Understaffed counseling center creates problems for students

New hires made to solve the problem


Photo by Meredith Gillespie

Marquette’s Career Services Center is located in Holthusen Hall.

Over the past four months, Marquette’s Counseling Center has experienced a large turnover in both full and part-time staff, leaving counselors and administrators at the center concerned about availability for new clients.

“Two full-time staff (members) were recruited by a local facility and a part-time counselor decided to focus on private practice,” said Michael Zebrowski, director of Marquette’s counseling center, in an email.

This unexpected outflow of staff put extra stress on the center’s remaining staff to post open positions and interview qualified candidates—not to mention maintaining the same level of treatment for students.

“There is not an easy fix when something like this happens,” Zebrowski said. “We are very selective about who we hire in order to preserve the quality of service.”

In response, new full-time staff members were hired, as well as part-time counselors to fill the gap. The center also hired a second post-doctoral resident for next fall.

Zebrowski said he and the counselors believe they were able to provide adequate coverage amidst the turnover, both for first-time appointments and those who have already started counseling. As the semester draws to a close, Zebrowski said the center made it through the period of understaffing with little impact on service provision.

The center does not have a set limit on sessions and doesn’t have a waiting list for students to receive counseling. It also offers walk-in crisis management for students who are in a crisis or are at risk to themselves or others.

“Decisions regarding how frequently a student is seen are based on our assessment of clinical need and appropriateness, as well as overall demand for Counseling Center services,” said Jodi Blahnik in an email, the director of the Student Affairs Assessment at Marquette.

This level of responsiveness may be due, in part, to both the center’s structure of patient treatment as well as the frequency of treatment different students need.

“Many students come in for one or two sessions and then feel they don’t need additional help. It is very rare for students to request sessions more than once a week,” Zebrowski said. If a student has a continued need that is much more urgent or concerning, the center will work to find them a higher level of care than outpatient counseling.

But some students feel they may not be receiving the best treatment as a result of this staff overhaul.

“I would say availability is low in terms of licensed counselors,” said Sam Kok, a junior in the College of Communication who visited the counseling center in previous semesters.

“The Counseling Center has grad students who counsel and there are always some around. Although they do good work, as far as quality, I only ever talked with a grad student so I don’t think I got the best care,” Kok said.

“Grad students don’t have the same experience as licensed counselors do and I think that detracts from what students can take away from their appointments. I wasn’t the only one who didn’t get to see a non-grad student counselor either,” Kok added.

Blahnik said the center sometimes has to set limits on the number of times a student can be seen.

“In order to remain accessible to all, there are reasonably limits to the amount of resources we can provide to any one student at any one time,” Blahnik said. “We can describe our services as short-term and we set treatment goals that can be accomplished in roughly a semester’s worth of time.”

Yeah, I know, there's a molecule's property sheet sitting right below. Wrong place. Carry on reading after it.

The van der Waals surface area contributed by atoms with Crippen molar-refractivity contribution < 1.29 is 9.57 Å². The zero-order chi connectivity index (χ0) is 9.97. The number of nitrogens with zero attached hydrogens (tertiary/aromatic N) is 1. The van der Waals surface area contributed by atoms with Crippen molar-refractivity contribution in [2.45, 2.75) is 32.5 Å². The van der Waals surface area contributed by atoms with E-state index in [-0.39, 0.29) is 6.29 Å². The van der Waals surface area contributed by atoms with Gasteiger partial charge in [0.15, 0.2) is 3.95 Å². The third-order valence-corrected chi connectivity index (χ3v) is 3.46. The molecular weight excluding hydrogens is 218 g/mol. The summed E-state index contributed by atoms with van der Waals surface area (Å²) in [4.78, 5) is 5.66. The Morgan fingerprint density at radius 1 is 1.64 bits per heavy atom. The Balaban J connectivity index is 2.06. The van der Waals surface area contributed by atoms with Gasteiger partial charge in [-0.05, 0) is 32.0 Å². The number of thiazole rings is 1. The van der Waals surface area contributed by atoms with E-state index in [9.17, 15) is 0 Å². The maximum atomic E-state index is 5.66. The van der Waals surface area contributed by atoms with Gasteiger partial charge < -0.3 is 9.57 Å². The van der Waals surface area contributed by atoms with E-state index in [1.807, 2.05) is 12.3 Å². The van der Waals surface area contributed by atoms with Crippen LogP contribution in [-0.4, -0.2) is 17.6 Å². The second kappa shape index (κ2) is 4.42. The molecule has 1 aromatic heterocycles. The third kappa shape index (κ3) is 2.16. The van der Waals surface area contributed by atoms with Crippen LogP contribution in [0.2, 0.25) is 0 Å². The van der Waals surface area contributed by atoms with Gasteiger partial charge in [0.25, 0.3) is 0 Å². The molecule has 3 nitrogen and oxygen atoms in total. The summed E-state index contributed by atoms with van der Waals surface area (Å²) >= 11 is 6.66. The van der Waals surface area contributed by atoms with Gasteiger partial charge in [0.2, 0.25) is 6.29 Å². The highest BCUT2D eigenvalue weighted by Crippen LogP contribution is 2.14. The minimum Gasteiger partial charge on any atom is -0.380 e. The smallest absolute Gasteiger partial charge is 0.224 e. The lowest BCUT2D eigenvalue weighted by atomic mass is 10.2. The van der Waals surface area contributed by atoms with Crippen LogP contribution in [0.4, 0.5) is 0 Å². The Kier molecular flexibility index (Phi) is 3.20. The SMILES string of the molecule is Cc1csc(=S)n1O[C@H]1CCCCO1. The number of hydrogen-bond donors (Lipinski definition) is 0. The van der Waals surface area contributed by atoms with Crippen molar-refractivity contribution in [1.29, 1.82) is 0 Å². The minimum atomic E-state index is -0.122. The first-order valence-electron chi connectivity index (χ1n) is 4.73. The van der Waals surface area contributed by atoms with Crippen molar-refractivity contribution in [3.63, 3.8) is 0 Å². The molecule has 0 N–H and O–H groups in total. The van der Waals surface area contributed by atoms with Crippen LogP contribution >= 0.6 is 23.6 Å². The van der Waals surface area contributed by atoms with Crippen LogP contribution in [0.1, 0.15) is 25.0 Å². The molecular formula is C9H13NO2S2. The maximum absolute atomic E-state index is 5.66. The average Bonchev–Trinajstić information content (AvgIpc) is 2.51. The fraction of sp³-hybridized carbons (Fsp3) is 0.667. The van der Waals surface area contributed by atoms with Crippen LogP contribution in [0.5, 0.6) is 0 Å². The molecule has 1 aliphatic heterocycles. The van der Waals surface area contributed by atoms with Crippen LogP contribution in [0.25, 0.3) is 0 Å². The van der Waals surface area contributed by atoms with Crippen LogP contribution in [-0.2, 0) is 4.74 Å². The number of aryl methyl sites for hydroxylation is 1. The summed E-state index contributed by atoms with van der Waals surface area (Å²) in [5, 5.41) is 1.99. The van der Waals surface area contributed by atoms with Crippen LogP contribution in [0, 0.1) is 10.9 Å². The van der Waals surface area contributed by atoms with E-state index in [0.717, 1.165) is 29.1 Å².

Looking ahead, it is important that service quality and consistency are maintained, especially if another larger turnover happens again. Blahnik said during the 2014-15 school year, students were seen for an average of 4.5 appointments, a 9.8 percent increase from the previous two years. As this average continues to rise, the center’s resources will have to expand to match the level of necessary care.

Although the center doesn’t have a formally outlined contingency plan, there are external resources in place to provide relief.

When students first come in, a staff member determines if they fit the services offered or if they would benefit from a referral to an outside provider. Although most of these referrals are for students who need longer-term therapy, medication or a specialist, the center is able to assess initially how and where is best to meet students’ needs.

Local counseling providers are often willing to help out temporarily if needed, and the center maintains contact with those who have trained with them in the past if gaps in treatment become problematic. In an urban area like Milwaukee, many easily accessible treatment options outside of the center also exist. The extra post-doctoral trainee hired for the fall will also provide a much-needed cushion of support.

As the semester ends, discussions about transitioning to outside providers for the summer are underway, as almost all of the center’s staff have ten-month contracts with just a few providing counseling over the summer.

“Like most counseling centers, we could always use more staff. We continually work on striking the right balance of providing counseling and referring to outside resources,” Zebrowski said.

To achieve this balance, Zebrowski will be working with the soon-to-be hired VP for Student Affairs on plans to increase counselor retention.

“Having good counselors who understand college mental health is a must. It is imperative that we keep working on determining what is attractive to keeping these counselors on staff” Zebrowski said.